Implementation of the Right of Disabled People to Independent Living - Human Rights Joint Committee Contents


The United Nations Convention on the Rights of Persons with Disabilities (UNCRPD, the Convention) is the newest treaty in the human rights framework, and was ratified by the UK in 2009. This Report examines the UK's implementation of the right to independent living for disabled people, as enshrined in Article 19 of the UNCRPD.

Independent living as a right

Despite the UK having ratified the UNCRPD, independent living does not currently exist as a freestanding, justiciable right in UK law. This Report argues that the existing matrix of human rights, equality and community care law, while instrumental in the protection and promotion of the right to independent living, is not sufficient. The right to independent living should be added as an outcome in any forthcoming Bill on adult social care in England.

We also recommend that all interested parties, governmental and non-governmental, immediately start work on assessing the need for and feasibility of free-standing legislation to give more concrete effect in UK law to the right to independent living. The Government should publish their assessment of the need for and desirability of such legislation in the light of the forthcoming first report of the UN Committee on Disabilities.

The Government have characterised the obligations assumed by under the Disabilities Convention as "soft law". This Report regards this as indicative of an approach to the treaty which regards the rights it protects as being of less normative force than those contained in other human rights instruments. The UNCRPD is hard law, not soft law, and the Government should fulfil their obligations under the Convention on that basis, and counter any public perception that it is soft law.

The impact of current reforms

While we recognise the exceptional economic circumstances facing the UK, we conclude that there is a risk of retrogression of the UK's obligations under Article 19 as a result of the cumulative impact of spending cuts and reforms. There has been particular concern about the effects of reductions in funding for local authorities, changes to Disability Living Allowance under the Welfare Reform Bill, caps on housing benefit and the closure of the Independent Living Fund, and the way in which these might interact to restrict enjoyment of the right to independent living.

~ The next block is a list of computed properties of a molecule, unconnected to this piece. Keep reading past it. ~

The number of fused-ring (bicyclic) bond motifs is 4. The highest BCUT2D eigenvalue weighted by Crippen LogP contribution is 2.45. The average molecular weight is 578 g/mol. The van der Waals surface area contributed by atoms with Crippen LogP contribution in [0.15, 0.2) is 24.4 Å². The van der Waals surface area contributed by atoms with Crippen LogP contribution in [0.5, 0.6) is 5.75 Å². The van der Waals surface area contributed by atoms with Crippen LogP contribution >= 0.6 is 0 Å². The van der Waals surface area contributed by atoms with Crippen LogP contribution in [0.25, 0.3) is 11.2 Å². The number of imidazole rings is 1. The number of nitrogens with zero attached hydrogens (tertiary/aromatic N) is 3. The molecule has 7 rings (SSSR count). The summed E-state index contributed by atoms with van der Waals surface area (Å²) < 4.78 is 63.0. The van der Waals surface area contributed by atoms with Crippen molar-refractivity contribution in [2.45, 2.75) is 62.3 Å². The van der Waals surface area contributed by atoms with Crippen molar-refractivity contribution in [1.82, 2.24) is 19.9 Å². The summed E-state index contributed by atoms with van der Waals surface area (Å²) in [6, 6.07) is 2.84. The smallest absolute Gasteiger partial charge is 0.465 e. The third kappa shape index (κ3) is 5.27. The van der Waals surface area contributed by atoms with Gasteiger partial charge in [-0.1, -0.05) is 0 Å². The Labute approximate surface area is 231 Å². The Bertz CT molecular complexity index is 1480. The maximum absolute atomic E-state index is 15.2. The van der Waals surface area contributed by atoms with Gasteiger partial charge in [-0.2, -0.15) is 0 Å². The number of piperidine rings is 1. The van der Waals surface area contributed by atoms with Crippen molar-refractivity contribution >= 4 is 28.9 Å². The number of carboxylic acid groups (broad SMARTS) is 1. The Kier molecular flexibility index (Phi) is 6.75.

Many local authorities are restricting eligibility criteria for social care support. We argue that this risks breach of Article 19. We recommend that the Government's forthcoming Disability Strategy includes measures to monitor the impact of restrictions on eligibility for adult social care on disabled people's access to independent living.

Many of our witnesses expressed concern over the proposed change from Disability Living Allowance to Personal Independence Payments (PIP). During the course of this inquiry, the Government decided that disabled people in residential settings should continue to be eligible for the DLA/PIP mobility component. We welcome this. However, we recommend that the new assessment system and eligibility criteria must not create a disincentive to using aids and adaptations, should be independently reviewed with the involvement of disabled people's organisations before being rolled out nationally, and must continue to be based on the fundamental principle that this is a benefit based on the additional costs of impairment, and not based on medical diagnosis.

We argue that the closure of the Independent Living Fund to new applicants, with no ring-fenced alternative source of funding, may severely limit the ability of disabled people to participate in society. The Government should address this issue in their consultation paper on replacement funding to be published in early 2012 and ensure that this change in policy does not result in retrogression as far as Article 19 is concerned.

The range of reforms proposed to housing benefit, Disability Living Allowance, the Independent Living Fund, and changes to eligibility criteria risk interacting in a particularly harmful way for disabled people. Some disabled people risk losing DLA and local authority support, while not getting support from the Independent Living Fund, all of which may force them to return to residential care. As a result, there seems to be a significant risk of retrogression of independent living and a breach of the UK's Article 19 obligations.